MEN Type 2

Multiple endocrine neoplasia type 2 (MEN2) is a rare genetic polyglandular cancer syndrome, characterized by the 100% prevalence of medullary thyroid carcinoma (MTC) and an increased risk of develop other specific tumors affecting additional glands of the endocrine system.

Other names of MEN Type 2

  • MEN-2

  • MEN2 syndrome

  • Sipple syndrome

Causes of MEN Type 2

  • MEN2 is caused by a change (mutation) of the RET gene.

  • The RET gene is an oncogene, a gene that plays a role in the development of cancer.

  • When operating normally, the RET protein produced by the RET gene exerts several key functions including control of cell division and regulation of cell death (apoptosis).

  • Activating mutations of the RET gene lead to uncontrolled growth of cells, causing tumor formation in target organs.

  • MEN2 is a dominant genetic disorder.
  • A single copy of a mutated RET gene is sufficient for the appearance of the disease.
  • The RET mutation may be inherited from one of the parents, or occur as a spontaneous genetic change (new mutation) that occurs randomly for no apparent reason at embryo level.
  • The risk of passing the abnormal gene from affected parent to offspring is 50 percent for each pregnancy, with equal risk for male and female children.

Symptoms of MEN Type 2

  • MEN2 can present with a sign or symptom related to a tumor or, in the case of multiple endocrine neoplasia type 2b, with characteristic musculoskeletal and/or lip and/or gastrointestinal findings.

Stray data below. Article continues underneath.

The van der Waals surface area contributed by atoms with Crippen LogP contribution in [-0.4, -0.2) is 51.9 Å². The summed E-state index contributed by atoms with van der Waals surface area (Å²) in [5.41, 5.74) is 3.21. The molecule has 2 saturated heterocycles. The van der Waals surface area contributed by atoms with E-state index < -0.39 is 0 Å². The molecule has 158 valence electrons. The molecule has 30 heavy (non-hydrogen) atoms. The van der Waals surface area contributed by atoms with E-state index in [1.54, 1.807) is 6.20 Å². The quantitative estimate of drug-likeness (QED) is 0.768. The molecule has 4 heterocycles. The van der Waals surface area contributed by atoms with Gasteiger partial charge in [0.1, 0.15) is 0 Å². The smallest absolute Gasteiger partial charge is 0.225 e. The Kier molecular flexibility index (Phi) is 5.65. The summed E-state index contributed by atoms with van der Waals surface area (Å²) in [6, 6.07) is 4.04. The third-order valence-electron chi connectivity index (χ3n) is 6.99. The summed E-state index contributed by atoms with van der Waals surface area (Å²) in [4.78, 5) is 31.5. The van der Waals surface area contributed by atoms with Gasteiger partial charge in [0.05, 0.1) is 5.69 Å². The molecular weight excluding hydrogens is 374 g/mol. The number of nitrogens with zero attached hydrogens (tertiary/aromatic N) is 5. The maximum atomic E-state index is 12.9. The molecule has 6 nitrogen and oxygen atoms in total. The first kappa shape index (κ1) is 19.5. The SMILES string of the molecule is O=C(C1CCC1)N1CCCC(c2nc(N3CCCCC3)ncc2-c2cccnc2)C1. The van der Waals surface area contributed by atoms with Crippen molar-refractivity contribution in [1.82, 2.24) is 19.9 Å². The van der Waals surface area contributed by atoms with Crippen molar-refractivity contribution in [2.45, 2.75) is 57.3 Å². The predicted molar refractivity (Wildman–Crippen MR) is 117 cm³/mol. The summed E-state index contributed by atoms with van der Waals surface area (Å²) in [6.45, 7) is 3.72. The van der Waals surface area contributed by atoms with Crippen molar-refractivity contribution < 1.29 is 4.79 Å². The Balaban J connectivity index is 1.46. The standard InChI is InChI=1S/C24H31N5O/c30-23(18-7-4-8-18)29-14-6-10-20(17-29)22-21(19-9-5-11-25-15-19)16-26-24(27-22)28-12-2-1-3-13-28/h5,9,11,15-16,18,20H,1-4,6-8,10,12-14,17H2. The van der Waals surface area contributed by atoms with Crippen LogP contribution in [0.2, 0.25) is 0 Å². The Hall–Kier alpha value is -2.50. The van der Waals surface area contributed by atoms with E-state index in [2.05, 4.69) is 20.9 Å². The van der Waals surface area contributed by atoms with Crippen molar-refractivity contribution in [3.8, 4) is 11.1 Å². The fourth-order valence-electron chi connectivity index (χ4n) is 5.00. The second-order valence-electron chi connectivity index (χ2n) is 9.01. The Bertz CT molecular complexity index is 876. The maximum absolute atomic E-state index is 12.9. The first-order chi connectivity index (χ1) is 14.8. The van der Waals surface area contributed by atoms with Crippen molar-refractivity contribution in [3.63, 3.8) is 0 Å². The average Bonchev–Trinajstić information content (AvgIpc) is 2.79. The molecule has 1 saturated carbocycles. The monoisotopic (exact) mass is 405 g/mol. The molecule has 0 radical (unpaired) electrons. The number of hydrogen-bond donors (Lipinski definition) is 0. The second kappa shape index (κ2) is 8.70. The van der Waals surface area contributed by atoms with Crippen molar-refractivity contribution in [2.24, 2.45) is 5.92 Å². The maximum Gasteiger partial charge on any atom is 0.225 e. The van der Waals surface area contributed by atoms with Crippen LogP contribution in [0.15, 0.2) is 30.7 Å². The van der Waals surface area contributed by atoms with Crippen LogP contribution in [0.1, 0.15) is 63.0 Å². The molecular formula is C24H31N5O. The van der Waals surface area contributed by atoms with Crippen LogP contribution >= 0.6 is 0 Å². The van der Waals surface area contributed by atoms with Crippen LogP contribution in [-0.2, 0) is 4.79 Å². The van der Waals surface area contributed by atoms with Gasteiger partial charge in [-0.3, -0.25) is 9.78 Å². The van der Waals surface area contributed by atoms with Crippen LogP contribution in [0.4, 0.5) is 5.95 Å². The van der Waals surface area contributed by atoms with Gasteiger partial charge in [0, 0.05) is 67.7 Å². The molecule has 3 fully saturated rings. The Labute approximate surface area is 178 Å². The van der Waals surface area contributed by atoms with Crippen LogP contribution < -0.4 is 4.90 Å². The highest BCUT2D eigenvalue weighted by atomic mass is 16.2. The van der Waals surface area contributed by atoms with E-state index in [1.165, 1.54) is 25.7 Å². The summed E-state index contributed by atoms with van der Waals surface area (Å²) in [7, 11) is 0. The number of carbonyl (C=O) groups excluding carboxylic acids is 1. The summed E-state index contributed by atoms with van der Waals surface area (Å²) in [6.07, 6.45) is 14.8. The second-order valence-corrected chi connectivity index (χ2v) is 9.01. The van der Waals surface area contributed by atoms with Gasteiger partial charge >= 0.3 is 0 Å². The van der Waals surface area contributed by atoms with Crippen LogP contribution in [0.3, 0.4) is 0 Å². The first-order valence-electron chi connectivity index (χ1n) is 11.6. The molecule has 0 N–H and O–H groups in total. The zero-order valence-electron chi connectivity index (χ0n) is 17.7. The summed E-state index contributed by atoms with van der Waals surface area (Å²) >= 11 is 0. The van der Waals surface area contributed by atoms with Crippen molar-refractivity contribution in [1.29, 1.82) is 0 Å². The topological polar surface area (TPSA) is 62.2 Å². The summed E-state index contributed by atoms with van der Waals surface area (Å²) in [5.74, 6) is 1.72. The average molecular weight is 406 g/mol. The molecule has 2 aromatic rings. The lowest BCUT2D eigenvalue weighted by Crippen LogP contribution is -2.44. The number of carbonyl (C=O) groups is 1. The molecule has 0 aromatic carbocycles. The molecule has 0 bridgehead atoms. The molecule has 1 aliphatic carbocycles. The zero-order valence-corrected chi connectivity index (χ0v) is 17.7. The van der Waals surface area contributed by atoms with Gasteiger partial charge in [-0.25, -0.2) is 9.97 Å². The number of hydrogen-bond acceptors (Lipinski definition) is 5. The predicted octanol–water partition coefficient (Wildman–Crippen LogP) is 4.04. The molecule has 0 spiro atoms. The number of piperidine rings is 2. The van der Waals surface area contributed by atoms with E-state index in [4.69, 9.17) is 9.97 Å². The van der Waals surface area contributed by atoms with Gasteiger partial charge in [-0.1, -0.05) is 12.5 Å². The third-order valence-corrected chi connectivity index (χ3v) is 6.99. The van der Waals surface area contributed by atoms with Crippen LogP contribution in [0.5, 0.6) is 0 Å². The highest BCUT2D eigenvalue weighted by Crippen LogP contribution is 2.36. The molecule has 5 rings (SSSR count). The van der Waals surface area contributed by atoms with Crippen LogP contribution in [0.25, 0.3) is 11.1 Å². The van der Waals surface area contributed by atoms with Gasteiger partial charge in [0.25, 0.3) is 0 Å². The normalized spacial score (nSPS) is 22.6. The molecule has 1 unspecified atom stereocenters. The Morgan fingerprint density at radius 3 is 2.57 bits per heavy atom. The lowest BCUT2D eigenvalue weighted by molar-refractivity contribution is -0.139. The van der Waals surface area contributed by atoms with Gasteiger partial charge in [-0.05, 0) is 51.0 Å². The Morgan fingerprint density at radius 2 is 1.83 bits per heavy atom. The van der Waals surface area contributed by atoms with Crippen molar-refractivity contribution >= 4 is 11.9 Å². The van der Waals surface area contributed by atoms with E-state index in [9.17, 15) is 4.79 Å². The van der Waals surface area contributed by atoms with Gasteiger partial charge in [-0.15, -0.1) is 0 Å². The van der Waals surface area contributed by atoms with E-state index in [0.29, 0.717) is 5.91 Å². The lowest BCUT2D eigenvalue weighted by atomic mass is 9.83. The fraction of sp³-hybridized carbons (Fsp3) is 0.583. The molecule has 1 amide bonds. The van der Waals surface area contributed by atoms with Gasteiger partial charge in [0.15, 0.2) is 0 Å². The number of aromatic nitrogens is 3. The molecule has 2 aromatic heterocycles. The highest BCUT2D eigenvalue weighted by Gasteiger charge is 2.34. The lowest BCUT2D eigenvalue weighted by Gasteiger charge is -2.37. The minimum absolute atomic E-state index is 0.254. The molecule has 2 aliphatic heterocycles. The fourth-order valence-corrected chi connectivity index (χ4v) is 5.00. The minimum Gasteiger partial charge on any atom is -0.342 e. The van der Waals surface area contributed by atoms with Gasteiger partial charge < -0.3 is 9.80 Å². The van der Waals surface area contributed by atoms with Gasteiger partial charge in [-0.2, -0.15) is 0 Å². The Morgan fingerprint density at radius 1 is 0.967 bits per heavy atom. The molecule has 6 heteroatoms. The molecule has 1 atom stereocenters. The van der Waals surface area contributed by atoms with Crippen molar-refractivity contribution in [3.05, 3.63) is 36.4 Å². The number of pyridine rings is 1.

• Medullary thyroid carcinoma (MTC) represents the most frequent initial diagnosis.

  • Occasionally pheochromocytoma or primary hyperparathyroidism may be the initial diagnosis.

  • Pheochromocytoma occurs in 33-50% of MEN2 cases.

  • In MEN2A, primary hyperparathyroidism occurs in 10–50% of cases and is usually diagnosed after the third decade of life.

  • Rarely, it may present in childhood or be the sole clinical manifestation of this syndrome.

  • MEN2A associates medullary thyroid carcinoma with pheochromocytoma in about 20–50% of cases and with primary hyperparathyroidism in 5–20% of cases.

  • MEN2B associates medullary thyroid carcinoma with pheochromocytoma in 50% of cases, with marfanoid habitus and with mucosal and digestive neurofibromatosis

Diagnosis of MEN Type 2

  • Affected individuals may receive a clinical diagnosis of MEN2 following a specific clinical evaluation for MEN2-associated tumors, a detailed patient and familial history and the identification of characteristic features.

  • A variety of tests can aid in the diagnosis of MEN2.

  • Such tests include those designed to detect elevated levels of certain hormones in the blood.

  • Identification of elevated hormones in the blood can be an indication of specific endocrine tumors.

  • For example, identification of elevated levels of calcitonin can indicate the presence of MTC, elevated levels of PTH can indicate the presence of a parathyroid tumor, and elevated levels of catecholamines may indicate the presence of an active PHEO.

  • A variety of imaging (x-ray) scans may also be performed to aid in identifying the size and specific location of tumors, and lead surgical interventions.

Treatment of MEN Type 2

  • Management of MEN2 patients includes thyroidectomy including cervical central and bilateral lymph nodes dissection for MTC, unilateral adrenalectomy for unilateral pheochromocytoma or bilateral adrenalectomy when both glands are involved and selective resection of pathologic parathyroid glands for primary hyperparathyroidism.

  • Familial genetic screening is recommended to identify at risk subjects who will develop the disease, permitting early management by performing prophylactic thyroidectomy, giving them the best chance of cure.

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